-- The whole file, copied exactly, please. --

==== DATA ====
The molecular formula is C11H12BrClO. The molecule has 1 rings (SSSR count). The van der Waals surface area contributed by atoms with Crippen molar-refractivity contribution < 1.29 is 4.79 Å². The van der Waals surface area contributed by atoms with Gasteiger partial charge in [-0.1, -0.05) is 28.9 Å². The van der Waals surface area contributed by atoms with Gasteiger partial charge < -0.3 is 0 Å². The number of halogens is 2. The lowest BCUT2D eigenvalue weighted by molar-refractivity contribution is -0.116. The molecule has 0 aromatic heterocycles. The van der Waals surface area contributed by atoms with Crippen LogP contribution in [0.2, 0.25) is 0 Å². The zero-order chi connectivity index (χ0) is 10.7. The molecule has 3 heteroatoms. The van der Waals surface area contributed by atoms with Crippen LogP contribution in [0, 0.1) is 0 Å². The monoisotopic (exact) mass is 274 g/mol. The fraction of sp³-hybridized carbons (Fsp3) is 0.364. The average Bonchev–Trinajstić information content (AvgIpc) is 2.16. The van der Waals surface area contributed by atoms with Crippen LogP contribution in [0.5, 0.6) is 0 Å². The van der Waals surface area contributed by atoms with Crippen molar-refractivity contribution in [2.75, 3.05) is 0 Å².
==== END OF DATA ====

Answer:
The molecular formula is C11H12BrClO. The molecule has 1 rings (SSSR count). The van der Waals surface area contributed by atoms with Crippen molar-refractivity contribution < 1.29 is 4.79 Å². The van der Waals surface area contributed by atoms with Gasteiger partial charge in [-0.1, -0.05) is 28.9 Å². The van der Waals surface area contributed by atoms with Gasteiger partial charge < -0.3 is 0 Å². The number of halogens is 2. The lowest BCUT2D eigenvalue weighted by molar-refractivity contribution is -0.116. The molecule has 0 aromatic heterocycles. The van der Waals surface area contributed by atoms with Crippen LogP contribution in [0.2, 0.25) is 0 Å². The zero-order chi connectivity index (χ0) is 10.7. The molecule has 3 heteroatoms. The van der Waals surface area contributed by atoms with Crippen LogP contribution in [0, 0.1) is 0 Å². The monoisotopic (exact) mass is 274 g/mol. The fraction of sp³-hybridized carbons (Fsp3) is 0.364. The average Bonchev–Trinajstić information content (AvgIpc) is 2.16. The van der Waals surface area contributed by atoms with Crippen LogP contribution in [0.5, 0.6) is 0 Å². The van der Waals surface area contributed by atoms with Crippen molar-refractivity contribution in [2.75, 3.05) is 0 Å².